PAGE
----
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Wisdom literature

From Wikipedia, the free encyclopedia

Wisdom literature is a genre of literature common in the ancient Near East. It consists of statements by sages and the wise that offer teachings about divinity and virtue. Although this genre uses techniques of traditional oral storytelling, it was disseminated in written form.

The literary genre of mirrors for princes, which has a long history in Islamic and Western Renaissance literature, is a secular cognate of wisdom literature. In Classical Antiquity, the didactic poetry of Hesiod, particularly his Works and Days, was regarded as a source of knowledge similar to the wisdom literature of Egypt, Babylonia, Israel and India.[citation needed] Pre-Islamic Arabic literature is replete with many poems of wisdom, including the poetry of Zuhayr bin Abī Sūlmā (520–609).

Ancient Egyptian literature

In ancient Egyptian literature, wisdom literature belonged to the sebayt ("teaching") genre which flourished during the Middle Kingdom of Egypt and became canonical during the New Kingdom. Notable works of this genre include the Instructions of Kagemni, The Maxims of Ptahhotep, the Instructions of Amenemhat, the Hermetica[1], and the Loyalist Teaching.

Biblical wisdom literature and Jewish texts

The most famous examples of wisdom literature are found in the Bible.[2][3]

Sapiential Books

The term "Sapiential Books" or "Books of Wisdom" is used in biblical studies to refer to a subset of the books of the Hebrew Bible in the Septuagint translation. There are seven of these books, namely the books of Job, Psalms, Proverbs, Ecclesiastes, the Song of Songs (Song of Solomon), the Book of Wisdom and Sirach (Ecclesiasticus). Not all the Psalms are usually regarded as belonging to the Wisdom tradition.[4]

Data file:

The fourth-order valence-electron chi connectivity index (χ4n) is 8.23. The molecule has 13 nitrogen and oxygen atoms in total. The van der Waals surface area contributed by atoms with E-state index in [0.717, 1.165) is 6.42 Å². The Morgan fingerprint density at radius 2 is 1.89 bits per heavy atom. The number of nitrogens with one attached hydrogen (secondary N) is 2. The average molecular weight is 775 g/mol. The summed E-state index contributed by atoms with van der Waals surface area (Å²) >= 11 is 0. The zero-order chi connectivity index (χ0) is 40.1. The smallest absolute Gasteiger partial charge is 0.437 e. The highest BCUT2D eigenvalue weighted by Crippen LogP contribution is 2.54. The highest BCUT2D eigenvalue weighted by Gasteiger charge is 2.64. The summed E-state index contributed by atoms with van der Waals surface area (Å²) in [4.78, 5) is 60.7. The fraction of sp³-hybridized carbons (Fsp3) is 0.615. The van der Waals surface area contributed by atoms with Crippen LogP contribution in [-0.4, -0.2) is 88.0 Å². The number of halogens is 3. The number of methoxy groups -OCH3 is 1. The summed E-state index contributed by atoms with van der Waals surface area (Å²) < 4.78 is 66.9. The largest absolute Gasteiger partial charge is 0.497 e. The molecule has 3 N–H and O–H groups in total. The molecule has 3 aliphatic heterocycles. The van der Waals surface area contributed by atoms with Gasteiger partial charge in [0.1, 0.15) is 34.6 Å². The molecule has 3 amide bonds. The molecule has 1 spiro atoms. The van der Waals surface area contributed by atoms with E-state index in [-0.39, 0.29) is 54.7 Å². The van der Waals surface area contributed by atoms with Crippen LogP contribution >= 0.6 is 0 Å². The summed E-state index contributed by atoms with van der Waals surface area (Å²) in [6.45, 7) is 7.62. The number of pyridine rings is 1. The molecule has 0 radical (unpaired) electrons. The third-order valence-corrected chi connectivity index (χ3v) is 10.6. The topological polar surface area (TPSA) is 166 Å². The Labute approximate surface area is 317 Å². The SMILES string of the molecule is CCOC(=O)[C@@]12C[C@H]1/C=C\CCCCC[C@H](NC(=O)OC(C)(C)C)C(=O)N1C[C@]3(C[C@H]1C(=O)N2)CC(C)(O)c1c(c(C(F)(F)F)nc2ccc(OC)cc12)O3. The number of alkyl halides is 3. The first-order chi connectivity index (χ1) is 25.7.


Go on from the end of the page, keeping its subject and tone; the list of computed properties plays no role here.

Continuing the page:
In Judaism, the Books of Wisdom other than the Wisdom of Solomon and Sirach are regarded as part of the Ketuvim or "Writings," while Wisdom of Solomon and Sirach are not considered part of the biblical canon. Similarly, in Christianity, Job, Psalms, Proverbs, Song of Songs and Ecclesiastes are included in the Old Testament by all traditions, while Wisdom, and Sirach are regarded in some traditions as deuterocanonical works which are placed in the Apocrypha within the Anglican and Protestant Bible translations.[5]

The Sapiential Books are in the broad tradition of wisdom literature that was found widely in the Ancient Near East, including many religions other than Judaism.

Septuagint

The Greek noun sophia (σοφῐ́ᾱ, sophíā) is the translation of "wisdom" in the Greek Septuagint for Hebrew Ḥokmot (חכמות‎, khakhamút). Wisdom is a central topic in the "Sapiential" Books, i.e., Proverbs, Psalms, Job, Song of Songs, Ecclesiastes, Book of Wisdom, Wisdom of Sirach, and to some extent Baruch (the last three are Apocryphal / Deuterocanonical books of the Old Testament).

Classical texts

See also

Notes and references

  1. ^ Brian Copenhaver (1995). "Introduction". Hermetica: The Greek Corpus Hermeticum and the Latin Asclepius in a New English Translation, With Notes and Introduction. Cambridge University Press.
  2. ^ Crenshaw, James L. "The Wisdom Literature", in Knight, Douglas A. and Tucker, Gene M. (eds), The Hebrew Bible and Its Modern Interpreters (1985).
  3. ^ Anderson, Bernhard W. (1967). "The Beginning of Widom – Israels Wisdom literature". The Living World of the Old Testament. Longmans. pp. 570ff.
  4. ^ Estes, D. J., Handbook on the Wisdom Books and Psalms (Grand Rapids, MI: Baker Publishing Group, 2005), p. 141.
  5. ^ Comay, Joan; Brownrigg, Ronald (1993). Who's Who in the Bible: The Old Testament and the Apocrypha, The New Testament. New York: Wing Books. pp. Old Testament, 355–56. ISBN 0-517-32170-X.

Bibliography

External links

This page was last edited on 14 May 2020, at 05:30
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